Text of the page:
What happens next includes prophecies by a slightly unhinged, seventeen-century witch, self-proclaimed witch hunters, the Four Horsemen (on motorcycles), Angels being bureaucratic assholes, and demons who overreact when you’ve accidentally misplaced the Antichrist. There are also Satanic nuns, patriotic Americans, and Hellhounds.
Oh, and the Antichrist is an eleven-year-old boy.
… More Book Review: Good Omens
The next show on my list is, Killing Eve. The anticipated second season premiered on April 7th. I had hoped to have this post up by then; unfortunately, my sometimes temperamental back objected to that idea. So, we’re now two (almost three) episodes into the new season, and so far it’s looking good!
… More Book to TV Adaptations: Killing Eve
This is the type of book where almost everything feels familiar or reminds you of something. But not in a way that it feels like a carbon copy. There is a personality in his writing, the author has a voice. … More Book Review: The Wolf
One thing I really enjoy about the writing is that, because of the very different personalities and lives these two women lead, it never feels repetitive. For example, a part of the book takes place in Venice, you have chapters from Villanelle’s POV, and then you have Eve retracing her steps, and yet it feels new.
… More Book Review: No Tomorrow – Killing Eve 2
We are finally here! At long last, it’s time to review, Pyramids. This was the book that sold me on the Discworld series and showed me the magic that can happen when Terry Pratchett hits all my buttons. … More The Discworld Reviews: Pyramids
American Gods is a much-acclaimed novel by Neil Gaiman released in 2001. The book is a unique blend of Americana, folklore, world mythology, and contemporary fantasy. It follows the character Shadow Moon as he, after a prison sentence and the death of his wife Laura, takes a job as a driver and errand-boy to a man calling himself Mr. Wednesday. … More Book to TV Adaptations: American Gods
What I love about this book is that it is not afraid to take the time needed to establish essential relationships, while also being an action-packed, adult story. Sapkowski takes his time explaining why Ciri is unique, why everyone is interested in her; she not made into a “special girl with special powers” she’s a person. … More The Witcher Reviews: Blood of Elves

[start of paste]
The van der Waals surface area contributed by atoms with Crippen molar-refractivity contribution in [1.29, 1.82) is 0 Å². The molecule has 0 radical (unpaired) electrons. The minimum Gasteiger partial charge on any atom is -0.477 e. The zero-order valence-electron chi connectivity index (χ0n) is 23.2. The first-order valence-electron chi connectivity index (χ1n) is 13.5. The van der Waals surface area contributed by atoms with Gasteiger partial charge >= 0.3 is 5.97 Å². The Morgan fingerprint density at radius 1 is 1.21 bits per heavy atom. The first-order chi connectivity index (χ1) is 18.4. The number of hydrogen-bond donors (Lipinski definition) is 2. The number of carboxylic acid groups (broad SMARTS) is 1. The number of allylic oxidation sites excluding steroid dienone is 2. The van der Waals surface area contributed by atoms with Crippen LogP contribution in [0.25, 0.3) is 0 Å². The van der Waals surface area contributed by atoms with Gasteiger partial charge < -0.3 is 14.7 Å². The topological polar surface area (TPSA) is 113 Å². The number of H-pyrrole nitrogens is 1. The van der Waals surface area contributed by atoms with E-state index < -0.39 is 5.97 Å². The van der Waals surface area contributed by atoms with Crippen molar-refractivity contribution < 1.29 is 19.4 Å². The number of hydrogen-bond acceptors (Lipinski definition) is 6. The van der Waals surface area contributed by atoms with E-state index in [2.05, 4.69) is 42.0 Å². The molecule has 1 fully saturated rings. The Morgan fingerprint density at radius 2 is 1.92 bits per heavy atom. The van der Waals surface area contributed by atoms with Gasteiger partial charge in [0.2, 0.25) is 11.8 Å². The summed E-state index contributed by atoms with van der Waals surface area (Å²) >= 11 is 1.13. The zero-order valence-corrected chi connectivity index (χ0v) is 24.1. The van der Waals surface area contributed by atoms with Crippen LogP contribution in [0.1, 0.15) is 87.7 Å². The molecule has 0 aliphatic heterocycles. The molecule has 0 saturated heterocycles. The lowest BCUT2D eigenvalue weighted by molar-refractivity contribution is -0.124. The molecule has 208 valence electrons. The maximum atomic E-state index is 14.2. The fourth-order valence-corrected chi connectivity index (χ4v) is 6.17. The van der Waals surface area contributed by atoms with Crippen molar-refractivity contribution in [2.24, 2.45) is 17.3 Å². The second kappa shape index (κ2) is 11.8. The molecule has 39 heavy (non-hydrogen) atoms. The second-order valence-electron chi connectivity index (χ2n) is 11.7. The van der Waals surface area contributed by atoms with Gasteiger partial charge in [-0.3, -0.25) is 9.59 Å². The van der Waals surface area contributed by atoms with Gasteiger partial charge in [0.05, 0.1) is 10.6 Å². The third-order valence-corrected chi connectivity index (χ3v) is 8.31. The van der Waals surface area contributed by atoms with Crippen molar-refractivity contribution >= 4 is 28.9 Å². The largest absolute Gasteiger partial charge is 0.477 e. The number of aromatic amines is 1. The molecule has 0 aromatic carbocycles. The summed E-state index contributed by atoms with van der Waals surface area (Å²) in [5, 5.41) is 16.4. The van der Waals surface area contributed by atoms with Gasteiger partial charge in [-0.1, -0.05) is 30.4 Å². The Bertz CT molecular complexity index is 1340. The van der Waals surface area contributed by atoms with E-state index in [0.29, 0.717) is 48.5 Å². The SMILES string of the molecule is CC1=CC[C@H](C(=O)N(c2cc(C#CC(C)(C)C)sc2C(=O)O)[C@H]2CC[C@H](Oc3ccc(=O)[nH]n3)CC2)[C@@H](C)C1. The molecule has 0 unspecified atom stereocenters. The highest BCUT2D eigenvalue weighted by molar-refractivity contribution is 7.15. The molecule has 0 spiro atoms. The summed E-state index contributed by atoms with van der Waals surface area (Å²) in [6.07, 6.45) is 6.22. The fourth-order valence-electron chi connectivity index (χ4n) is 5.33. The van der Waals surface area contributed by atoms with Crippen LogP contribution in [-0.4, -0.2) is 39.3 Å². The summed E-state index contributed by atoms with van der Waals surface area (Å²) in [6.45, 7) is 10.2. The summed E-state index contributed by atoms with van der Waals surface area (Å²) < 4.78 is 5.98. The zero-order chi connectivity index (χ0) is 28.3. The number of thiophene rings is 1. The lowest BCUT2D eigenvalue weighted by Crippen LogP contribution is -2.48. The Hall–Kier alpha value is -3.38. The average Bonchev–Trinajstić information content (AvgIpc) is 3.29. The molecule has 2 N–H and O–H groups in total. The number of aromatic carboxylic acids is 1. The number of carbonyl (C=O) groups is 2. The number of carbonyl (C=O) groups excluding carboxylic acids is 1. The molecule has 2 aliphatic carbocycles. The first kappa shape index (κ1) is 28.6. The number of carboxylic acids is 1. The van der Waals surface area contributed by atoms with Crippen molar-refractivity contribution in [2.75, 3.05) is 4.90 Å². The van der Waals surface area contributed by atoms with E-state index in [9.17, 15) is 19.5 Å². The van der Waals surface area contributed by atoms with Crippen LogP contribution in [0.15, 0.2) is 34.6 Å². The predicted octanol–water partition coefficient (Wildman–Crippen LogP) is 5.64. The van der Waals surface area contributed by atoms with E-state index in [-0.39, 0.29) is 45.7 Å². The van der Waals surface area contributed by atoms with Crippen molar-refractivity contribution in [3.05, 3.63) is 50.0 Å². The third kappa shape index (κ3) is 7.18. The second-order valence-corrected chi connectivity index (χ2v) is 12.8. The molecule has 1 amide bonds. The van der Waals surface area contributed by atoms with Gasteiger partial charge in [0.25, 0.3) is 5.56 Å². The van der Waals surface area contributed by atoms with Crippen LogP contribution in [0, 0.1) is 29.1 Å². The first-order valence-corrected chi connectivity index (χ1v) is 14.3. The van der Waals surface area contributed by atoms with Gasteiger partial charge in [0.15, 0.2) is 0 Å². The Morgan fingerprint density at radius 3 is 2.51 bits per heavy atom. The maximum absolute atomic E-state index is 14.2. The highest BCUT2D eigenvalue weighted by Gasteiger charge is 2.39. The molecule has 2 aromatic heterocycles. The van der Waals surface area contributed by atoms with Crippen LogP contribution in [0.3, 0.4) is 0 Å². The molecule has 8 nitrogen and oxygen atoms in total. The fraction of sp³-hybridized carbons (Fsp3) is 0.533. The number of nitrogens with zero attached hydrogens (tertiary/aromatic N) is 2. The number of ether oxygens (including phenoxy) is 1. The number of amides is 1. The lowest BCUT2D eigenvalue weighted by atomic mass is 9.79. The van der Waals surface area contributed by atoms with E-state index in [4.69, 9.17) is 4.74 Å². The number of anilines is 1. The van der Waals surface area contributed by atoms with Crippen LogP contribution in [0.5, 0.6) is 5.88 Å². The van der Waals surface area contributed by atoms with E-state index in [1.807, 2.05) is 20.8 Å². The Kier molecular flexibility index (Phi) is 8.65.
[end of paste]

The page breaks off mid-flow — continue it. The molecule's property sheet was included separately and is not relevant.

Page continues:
Wyrd Sisters begins with the murder of King Varence I by his cousin Duke Felmet, a crime in large planned and orchestrated by the Duke’s ambitious wife. During the commotion, a servant manages to escape with the king’s infant son. Realizing the danger, the three witches hide the boy with a group of traveling actors trusting that, when the time is right, destiny will bring the rightful king back to Lancre to overthrow the Duke. … More The Discworld Reviews: Wyrd Sisters
At the beginning of 2018, I decided to, once again, sign up for the Goodreads reading challenge. After successfully completing my 2017 goal of reading thirty books I challenged myself to read thirty-six books during 2018.
On September 29th, I officially completed the challenge, and I’m ending 2018 with fifty-three books read. … More My 2018 in books: Last day of the year
Sword of Destiny is the second short-story collection in The Witcher Series. As with the previous book, The Last Wish, it provides worldbuilding and hints at things to come. At least two of these stories could be considered prologues to the following novel, Blood of Elves. Together, they provide a backstory that, although not strictly necessary to understand the plot, reading them will give you a much deeper and emotional connection to the characters. … More The Witcher Reviews: Sword of Destiny